Because there is stuff that isn’t here yet, we don’t know about it so we can’t talk about it. So basically, I think our skills will remain the same, or similar but they will just iterate, slowly. As new technologies come, people will adapt. For example, artificial intelligence. In today’s world, UX designers tag information in websites, so it comes up when needed. In artificial intelligence, we flag millions of little bits of info that come up at the right time. So we’re still doing the same thing just on a different scale. We will still have the interface – it could be a virtual or screen-based interface, or a physical device interface – but still it’s a user interacting with something.
So we apply the same skills, the same project processes, the same approaches, we just adapt as the technology changes.
So, we’ll still be talking about UX in 10 years time?
Definitely, although the titles that we use are liable to change. The term UX wasn’t even common 10 years ago. I think Don Norman had already mentioned UX but otherwise no one had heard about it. You could talk about usability, you could talk about interaction design, but you couldn’t talk about UX at that point, at least not as a bucket term.
And you know, there’ll be a new word. It might not be called UX in 10 years but the skills are still going to be there, the need is still going to be there and the maturity of the companies, and more companies are going to want UX or whatever it becomes. So, I think we can have a lot of confidence that UX skills will always be sought after.
It’s a competition now. Before it was just getting a product out the door, you know. A minimal viable product meant not-usable. It was just there. Now the minimum is usable. It’s got to be usable or that’s it. The product will crash and burn straight away.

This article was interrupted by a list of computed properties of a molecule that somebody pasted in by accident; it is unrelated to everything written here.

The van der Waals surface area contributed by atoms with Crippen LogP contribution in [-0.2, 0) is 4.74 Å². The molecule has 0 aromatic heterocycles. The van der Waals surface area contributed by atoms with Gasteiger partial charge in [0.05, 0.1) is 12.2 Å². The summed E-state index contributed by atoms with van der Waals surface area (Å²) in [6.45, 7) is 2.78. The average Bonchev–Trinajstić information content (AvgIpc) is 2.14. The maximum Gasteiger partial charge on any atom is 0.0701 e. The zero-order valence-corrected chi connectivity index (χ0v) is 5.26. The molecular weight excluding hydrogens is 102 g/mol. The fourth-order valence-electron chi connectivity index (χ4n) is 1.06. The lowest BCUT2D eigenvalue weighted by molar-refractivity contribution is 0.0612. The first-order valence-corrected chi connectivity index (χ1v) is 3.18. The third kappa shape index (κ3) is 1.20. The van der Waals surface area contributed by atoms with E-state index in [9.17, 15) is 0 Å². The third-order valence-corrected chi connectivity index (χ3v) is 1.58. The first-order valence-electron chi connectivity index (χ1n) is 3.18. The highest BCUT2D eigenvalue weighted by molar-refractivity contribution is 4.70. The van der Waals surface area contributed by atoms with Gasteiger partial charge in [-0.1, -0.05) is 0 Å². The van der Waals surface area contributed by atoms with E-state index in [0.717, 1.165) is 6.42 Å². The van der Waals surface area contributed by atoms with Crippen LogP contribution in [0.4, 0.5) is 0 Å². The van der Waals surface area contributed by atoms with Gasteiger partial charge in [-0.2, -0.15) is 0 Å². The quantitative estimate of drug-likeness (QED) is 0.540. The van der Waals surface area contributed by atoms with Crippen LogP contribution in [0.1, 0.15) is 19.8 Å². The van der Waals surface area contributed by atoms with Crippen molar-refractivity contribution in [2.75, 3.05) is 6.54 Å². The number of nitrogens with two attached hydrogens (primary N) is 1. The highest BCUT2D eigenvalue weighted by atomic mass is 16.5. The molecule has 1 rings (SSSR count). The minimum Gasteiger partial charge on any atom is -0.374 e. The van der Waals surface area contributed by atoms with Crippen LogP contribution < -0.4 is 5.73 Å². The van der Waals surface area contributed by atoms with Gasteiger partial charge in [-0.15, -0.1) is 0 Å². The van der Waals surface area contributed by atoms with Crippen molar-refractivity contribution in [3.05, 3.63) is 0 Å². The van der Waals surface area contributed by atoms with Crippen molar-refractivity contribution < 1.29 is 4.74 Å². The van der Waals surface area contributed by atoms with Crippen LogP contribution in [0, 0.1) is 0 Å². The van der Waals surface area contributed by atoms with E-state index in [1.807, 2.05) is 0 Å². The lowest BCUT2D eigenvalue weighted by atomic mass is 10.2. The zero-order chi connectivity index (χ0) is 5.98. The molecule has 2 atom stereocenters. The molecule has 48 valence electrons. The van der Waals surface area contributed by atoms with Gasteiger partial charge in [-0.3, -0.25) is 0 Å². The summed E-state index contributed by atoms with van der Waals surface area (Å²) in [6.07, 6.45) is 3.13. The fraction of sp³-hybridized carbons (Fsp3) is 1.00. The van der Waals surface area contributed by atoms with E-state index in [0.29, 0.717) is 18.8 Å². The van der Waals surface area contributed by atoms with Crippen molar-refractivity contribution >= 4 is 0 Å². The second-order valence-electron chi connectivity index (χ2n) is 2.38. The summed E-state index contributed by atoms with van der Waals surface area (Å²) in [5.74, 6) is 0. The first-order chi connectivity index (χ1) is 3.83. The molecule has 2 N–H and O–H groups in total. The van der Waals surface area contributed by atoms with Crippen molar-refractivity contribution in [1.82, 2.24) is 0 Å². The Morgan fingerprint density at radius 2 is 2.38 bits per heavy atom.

And companies realize this – it’s taken them a long time to realize this, and the ones that don’t, I would say they don’t survive very long as a company. This means that the ecosystem of companies that survive are those that get UX and are hiring UXers.
Once they understand, once they frame it that way, once they understand the kind of people they need to hire, they will, and this is increasing over time. It’s becoming so much more salient, more visible in all different industries.
What is the job market like for UX designers at the moment?
I would say it’s great and it’s going to get better. If we look again in our big cities, there is generally more work than there is people to do it. I think the gap might close slightly, but it’s not going to reverse.
When they talk about automation stealing jobs – there’ll be robotics, there’ll be automation, there’ll be artificial intelligence, and it will take away jobs because a system can do it. But that won’t happen in UX – at least not in any of our lifetimes. It can’t, because it’s very complicated to program the understanding of a user.
If you’re fearful of automation taking over, UX is a good career to get into. I feel confident that, let’s say for the next 50 years, certainly for a considerable period of time, we’ll have the work.
What salary can you expect as a UX designer?
Salaries in UX design are tremendously varied across the board, I mean it varies by country, it varies by region within a country, it varies by the type of company. It’s so inconsistent. What I would say is that there are a number of salary surveys out there, for example UXPA have done salary surveys. That said, it’s a small sample from every country. For the US it’s bigger, I think the UK is bigger, and I think Germany is bigger, but sometimes you’ll have maybe information from 3 people in one country, 3 people in another country, so you can’t really generalize.
So there are salary surveys out there, but even within UX, you’ve got different professions, so interaction design and user research might have a greater salary than something that’s more content-based. Don’t quote me on that, I don’t know that for sure.
But you know there’s certain types of jobs that may be better than other types of job, and also within country. So, it’s one of the hardest questions out there.
Would you recommend specializing? Are some specializations more lucrative than others?
In terms of supply-demand ratio – now I can’t say with certainty so don’t quote me on this – but, interaction design has less people for more work. But if we consider user research, there is less work out there, but even less people who are really dedicated to user research. So the demand is generally higher than the supply for these.